How to Start Your First R Session
You probably are itching to get started on some real R code. Here, you get to do exactly that. Get ready to get your hands dirty and dive into the programming world!
Saying hello to the world
Programming books typically start with a very simple program. Often, this first program creates the message “Hello world!”. In R, hello world program consists of one line of code.
Start a new R session, type the following in your console, and press Enter:
> print(“Hello world!”)
R responds immediately with this output:
 “Hello world!”
You can collapse input and output into a single block of code, like this:
> print(“Hello world!”)  “Hello world!”
Doing simple math
Type the following in your console to calculate the sum of five numbers:
> 1 + 2 + 3 + 4 + 5  15
The answer is 15, which you can easily verify for yourself. You may think that there’s an easier way to calculate this value, though — and you’d be right.
A vector is the simplest type of data structure in R. The R manual defines a vector as “a single entity consisting of a collection of things”. A collection of numbers, for example, is a numeric vector — the first five integer numbers form a numeric vector of length 5.
To construct a vector, type into the console:
> c(1, 2, 3, 4, 5)  1 2 3 4 5
In constructing your vector, you have successfully used a function in R. In programming language, a function is a piece of code that takes some inputs and does something specific with them. In constructing a vector, you tell the c() function to construct a vector with the first five integers. The entries inside the parentheses are referred to as arguments.
You also can construct a vector by using operators. An operator is a symbol you stick between two values to make a calculation. The symbols +, –, *, and / are all operators, and they have the same meaning they do in mathematics. Thus, 1+2 in R returns the value 3, just as you’d expect.
One very handy operator is called sequence, and it looks like a colon (:). Type the following in your console:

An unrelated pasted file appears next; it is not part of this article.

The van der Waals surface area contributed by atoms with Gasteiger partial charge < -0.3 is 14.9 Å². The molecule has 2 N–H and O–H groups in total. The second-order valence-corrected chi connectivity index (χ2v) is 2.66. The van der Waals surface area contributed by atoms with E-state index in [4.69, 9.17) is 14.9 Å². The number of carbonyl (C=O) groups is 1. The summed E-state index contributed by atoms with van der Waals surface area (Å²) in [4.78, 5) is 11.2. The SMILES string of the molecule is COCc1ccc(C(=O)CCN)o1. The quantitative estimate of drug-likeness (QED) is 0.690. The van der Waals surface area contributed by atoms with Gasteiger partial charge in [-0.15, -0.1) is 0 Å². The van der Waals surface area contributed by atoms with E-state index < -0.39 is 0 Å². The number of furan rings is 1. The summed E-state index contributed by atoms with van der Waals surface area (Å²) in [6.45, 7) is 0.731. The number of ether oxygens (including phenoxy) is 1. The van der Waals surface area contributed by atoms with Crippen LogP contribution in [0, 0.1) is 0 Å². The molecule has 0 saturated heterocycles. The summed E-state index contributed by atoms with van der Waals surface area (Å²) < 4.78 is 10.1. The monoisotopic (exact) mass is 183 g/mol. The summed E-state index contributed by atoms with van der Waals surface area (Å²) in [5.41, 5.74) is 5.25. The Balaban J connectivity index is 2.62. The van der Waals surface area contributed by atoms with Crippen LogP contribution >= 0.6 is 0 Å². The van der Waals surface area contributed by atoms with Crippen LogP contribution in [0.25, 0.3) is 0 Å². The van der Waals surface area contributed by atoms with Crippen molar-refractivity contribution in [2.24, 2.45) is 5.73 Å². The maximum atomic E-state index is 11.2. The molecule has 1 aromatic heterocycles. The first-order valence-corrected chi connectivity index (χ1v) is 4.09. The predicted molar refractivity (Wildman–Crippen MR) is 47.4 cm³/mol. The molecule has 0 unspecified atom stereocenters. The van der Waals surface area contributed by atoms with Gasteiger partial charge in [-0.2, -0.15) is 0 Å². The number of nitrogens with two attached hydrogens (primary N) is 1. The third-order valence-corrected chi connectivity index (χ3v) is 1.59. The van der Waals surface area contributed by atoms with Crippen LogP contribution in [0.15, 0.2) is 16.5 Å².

> 1:5  1 2 3 4 5
That’s more like it. With three keystrokes, you’ve generated a vector with the values 1 through 5. To calculate the sum of this vector, type into your console:
> sum(1:5)  15
While quite basic, this example shows you that using vectors allows you to do complex operations with a small amount of code.
Storing and calculating values
Using R as a calculator is very interesting but perhaps not all that useful. A much more useful capability is storing values and then doing calculations on these stored values. Try this:
> x <- 1:5 > x  1 2 3 4 5
In these two lines of code, you first assign the sequence 1:5 to an object called x. Then you ask R to print the value of x by typing x in the console and pressing Enter.
In R, the assignment operator is <-, which you type in the console by using two keystrokes: the less-than symbol (<) followed by a hyphen (–). The combination of these two symbols represents assignment. It’s good practice to always surround the <- with spaces. This makes your code much easier to read and understand.
In addition to retrieving the value of a variable, you can do calculations on that value. Create a second variable called y, and assign it the value 10. Then add the values of x and y, as follows:
> y <- 10 > x + y  11 12 13 14 15
The values of the two variables themselves don’t change unless you assign a new value to either of them. You can check this by typing the following:
> x  1 2 3 4 5 > y  10
Now create a new variable z, assign it the value of x + y, and print its value:
> z <- x + y > z  11 12 13 14 15
Variables also can take on text values. You can assign the value “Hello” to a variable called h, for example, by presenting the text to R inside quotation marks, like this:
> h <- “Hello” > h  “Hello”
You must enter text or character values to R inside quotation marks — either single or double. R accepts both. So both h <- “Hello” and h <- ‘Hello’ are examples of valid R syntax.
You can use the c() function to combine numeric values into vectors. This technique also works for text:
> hw <- c(“Hello”, “world!”) > hw  “Hello” “world!”
You use the paste() function to concatenate multiple text elements. By default, paste() puts a space between the different elements, like this:
> paste(“Hello”, “world!”)  “Hello world!”
Talking back to the user
You can write R scripts that have some interaction with a user. To ask the user questions, you can use the readline() function. In the following code snippet, you read a value from the keyboard and assign it to the variable yourname:
> h <- “Hello” > yourname <- readline(“What is your name? “) What is your name? Andrie > paste(h, yourname)  “Hello Andrie”
This code seems to be a bit cumbersome, however. Clearly, it would be much better to send these three lines of code simultaneously to R and get them evaluated in one go.